The Iowa Organic Association (IOA) and the Iowa Farmers Union (IFU) are delivering a free field day for farmers and others interested in learning from local experts about organic transition, dual cropping systems, and conservation practices. The field day on July 24 in Polk City, focusing on organic transition and dual cropping systems as a part of IOA’s 2018 Summer Field Days series.


Attendees will spend a summer morning at the Lehman Family Farm (3190 NW 142nd St.) in Polk City. Aaron and Nicole Lehman have a 400-acre farm where they raise conventional and organic corn, soybeans and hay. The Lehmans will discuss the challenges and opportunities of having both conventional and organic farming systems. The Field Day will begin with an introduction to the Lehman farm, followed by a tour of conventional and organic fields. The Lehmans will speak about their organic transition process, the market for their organic crops and how they maintain organic integrity on a farm with both organic and conventional crops.


Aaron is the president of the Iowa Farmers Union and is also a member of the advisory board of the Leopold Center for Sustainable Agriculture at Iowa State University. Aaron and Nicole are both graduates of St. Olaf College in Northfield, Minn. Nicole Lehman has an MS in microbiology and immunology from Duke University School of Medicine. Until 2016, she was a senior research associate at DuPont Pioneer. Nicole and Aaron have two children, Jordan and Benjamin.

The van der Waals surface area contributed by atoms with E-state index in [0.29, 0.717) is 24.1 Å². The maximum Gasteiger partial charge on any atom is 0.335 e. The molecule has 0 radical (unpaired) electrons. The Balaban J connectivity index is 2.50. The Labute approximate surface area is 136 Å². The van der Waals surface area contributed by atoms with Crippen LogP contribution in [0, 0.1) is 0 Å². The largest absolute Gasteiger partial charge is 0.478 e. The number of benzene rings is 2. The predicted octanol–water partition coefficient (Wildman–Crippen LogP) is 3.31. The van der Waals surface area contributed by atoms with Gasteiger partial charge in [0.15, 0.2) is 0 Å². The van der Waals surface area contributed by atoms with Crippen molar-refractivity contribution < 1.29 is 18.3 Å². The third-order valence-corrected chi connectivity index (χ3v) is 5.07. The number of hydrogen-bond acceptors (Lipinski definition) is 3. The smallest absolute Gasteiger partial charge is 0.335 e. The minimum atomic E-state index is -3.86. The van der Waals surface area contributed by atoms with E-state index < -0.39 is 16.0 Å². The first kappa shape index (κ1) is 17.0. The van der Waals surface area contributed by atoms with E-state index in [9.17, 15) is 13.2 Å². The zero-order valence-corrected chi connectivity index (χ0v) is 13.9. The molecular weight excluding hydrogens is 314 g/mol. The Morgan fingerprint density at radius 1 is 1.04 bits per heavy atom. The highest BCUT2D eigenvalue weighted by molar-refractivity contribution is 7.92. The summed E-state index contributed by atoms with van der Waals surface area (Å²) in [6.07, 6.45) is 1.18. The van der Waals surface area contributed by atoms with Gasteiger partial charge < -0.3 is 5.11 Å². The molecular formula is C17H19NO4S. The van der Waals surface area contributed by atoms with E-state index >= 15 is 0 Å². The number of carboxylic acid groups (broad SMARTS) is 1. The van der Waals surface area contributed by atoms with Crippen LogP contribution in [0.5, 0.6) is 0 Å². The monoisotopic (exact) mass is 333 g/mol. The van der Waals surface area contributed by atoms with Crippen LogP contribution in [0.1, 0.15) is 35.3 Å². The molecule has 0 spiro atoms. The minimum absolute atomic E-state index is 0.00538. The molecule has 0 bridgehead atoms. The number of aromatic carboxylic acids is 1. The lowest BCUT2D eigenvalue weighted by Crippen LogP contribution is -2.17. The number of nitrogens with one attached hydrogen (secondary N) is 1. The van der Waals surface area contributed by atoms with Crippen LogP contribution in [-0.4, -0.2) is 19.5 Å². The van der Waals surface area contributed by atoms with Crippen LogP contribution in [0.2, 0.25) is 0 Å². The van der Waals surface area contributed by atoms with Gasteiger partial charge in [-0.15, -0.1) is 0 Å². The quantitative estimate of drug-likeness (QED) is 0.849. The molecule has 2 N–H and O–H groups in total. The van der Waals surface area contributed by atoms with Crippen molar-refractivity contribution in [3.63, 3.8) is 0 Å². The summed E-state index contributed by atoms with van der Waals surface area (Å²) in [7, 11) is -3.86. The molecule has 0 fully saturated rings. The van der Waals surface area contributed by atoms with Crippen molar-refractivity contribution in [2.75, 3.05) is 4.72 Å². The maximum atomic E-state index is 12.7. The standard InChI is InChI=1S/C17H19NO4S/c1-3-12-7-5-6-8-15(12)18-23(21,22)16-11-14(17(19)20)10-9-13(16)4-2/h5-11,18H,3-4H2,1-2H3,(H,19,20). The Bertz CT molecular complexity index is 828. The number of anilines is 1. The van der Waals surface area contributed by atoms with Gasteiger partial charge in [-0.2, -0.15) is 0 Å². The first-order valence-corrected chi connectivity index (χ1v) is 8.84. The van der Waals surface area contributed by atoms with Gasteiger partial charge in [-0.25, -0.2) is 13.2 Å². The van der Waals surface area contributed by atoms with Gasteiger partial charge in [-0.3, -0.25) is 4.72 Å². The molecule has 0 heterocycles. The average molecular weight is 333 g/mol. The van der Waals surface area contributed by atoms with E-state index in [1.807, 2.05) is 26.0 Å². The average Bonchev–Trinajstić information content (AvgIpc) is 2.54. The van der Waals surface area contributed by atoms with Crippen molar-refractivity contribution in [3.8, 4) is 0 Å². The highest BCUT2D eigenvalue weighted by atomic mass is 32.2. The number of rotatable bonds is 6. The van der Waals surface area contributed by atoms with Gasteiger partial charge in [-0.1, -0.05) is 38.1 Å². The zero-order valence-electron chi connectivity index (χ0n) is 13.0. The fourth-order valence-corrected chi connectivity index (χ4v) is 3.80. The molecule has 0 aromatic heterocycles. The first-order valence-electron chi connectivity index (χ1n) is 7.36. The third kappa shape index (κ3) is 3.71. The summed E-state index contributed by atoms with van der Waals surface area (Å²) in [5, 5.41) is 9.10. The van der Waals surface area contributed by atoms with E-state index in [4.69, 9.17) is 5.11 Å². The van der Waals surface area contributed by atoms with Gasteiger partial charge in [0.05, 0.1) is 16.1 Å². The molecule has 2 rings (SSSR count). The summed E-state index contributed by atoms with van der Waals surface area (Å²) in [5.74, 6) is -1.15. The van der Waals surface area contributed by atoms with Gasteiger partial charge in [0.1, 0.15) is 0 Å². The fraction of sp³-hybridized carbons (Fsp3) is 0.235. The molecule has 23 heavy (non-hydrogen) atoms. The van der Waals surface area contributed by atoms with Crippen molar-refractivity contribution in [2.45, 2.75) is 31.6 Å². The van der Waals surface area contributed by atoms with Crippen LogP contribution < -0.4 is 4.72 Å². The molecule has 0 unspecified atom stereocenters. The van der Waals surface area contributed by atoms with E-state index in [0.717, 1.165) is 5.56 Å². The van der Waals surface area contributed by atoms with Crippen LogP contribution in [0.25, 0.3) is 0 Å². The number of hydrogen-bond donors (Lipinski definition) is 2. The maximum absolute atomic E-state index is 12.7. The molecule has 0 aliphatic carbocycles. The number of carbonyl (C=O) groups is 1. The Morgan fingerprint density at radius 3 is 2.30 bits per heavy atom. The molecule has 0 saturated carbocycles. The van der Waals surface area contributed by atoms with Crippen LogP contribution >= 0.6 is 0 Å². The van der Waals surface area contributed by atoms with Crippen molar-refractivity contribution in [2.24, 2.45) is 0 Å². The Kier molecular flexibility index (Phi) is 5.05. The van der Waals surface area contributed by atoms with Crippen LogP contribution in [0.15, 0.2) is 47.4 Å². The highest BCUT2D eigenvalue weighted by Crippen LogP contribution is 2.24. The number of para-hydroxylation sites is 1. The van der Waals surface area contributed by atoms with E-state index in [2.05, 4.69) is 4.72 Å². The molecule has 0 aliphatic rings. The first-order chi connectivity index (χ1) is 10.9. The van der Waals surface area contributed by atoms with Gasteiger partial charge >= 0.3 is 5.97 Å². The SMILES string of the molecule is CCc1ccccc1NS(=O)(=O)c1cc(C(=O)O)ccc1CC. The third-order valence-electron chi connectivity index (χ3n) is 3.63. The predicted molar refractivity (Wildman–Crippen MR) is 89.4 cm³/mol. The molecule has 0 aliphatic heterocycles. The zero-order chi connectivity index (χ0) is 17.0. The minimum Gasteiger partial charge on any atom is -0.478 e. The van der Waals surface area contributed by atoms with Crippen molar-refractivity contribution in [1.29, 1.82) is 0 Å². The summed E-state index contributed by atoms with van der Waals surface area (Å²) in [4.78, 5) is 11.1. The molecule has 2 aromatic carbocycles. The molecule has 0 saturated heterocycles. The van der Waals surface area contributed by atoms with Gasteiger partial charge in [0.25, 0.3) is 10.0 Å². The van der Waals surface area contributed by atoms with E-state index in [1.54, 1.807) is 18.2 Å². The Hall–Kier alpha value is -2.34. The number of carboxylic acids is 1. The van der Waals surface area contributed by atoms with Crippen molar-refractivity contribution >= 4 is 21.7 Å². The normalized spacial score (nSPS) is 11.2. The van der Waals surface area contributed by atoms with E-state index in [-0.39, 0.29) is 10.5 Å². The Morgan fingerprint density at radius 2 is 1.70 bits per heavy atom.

Leah Ellensohn, the resource stewardship outreach specialist at the National Farmers Union, will give farmers an introduction to the Resource Stewardship Evaluation Tool (RSET). RSET is a free program designed to help Iowa farmers and ranchers improve their working lands conservation efforts. Aaron was one of the first farmers in Iowa to test the tool, and was impressed with the process. “It was very easy to take a snapshot of our farm from a conservation standpoint. From there we could evaluate the potential benefits of additional conservation practices on that individual field. It takes a lot of guesswork out of conservation planning.”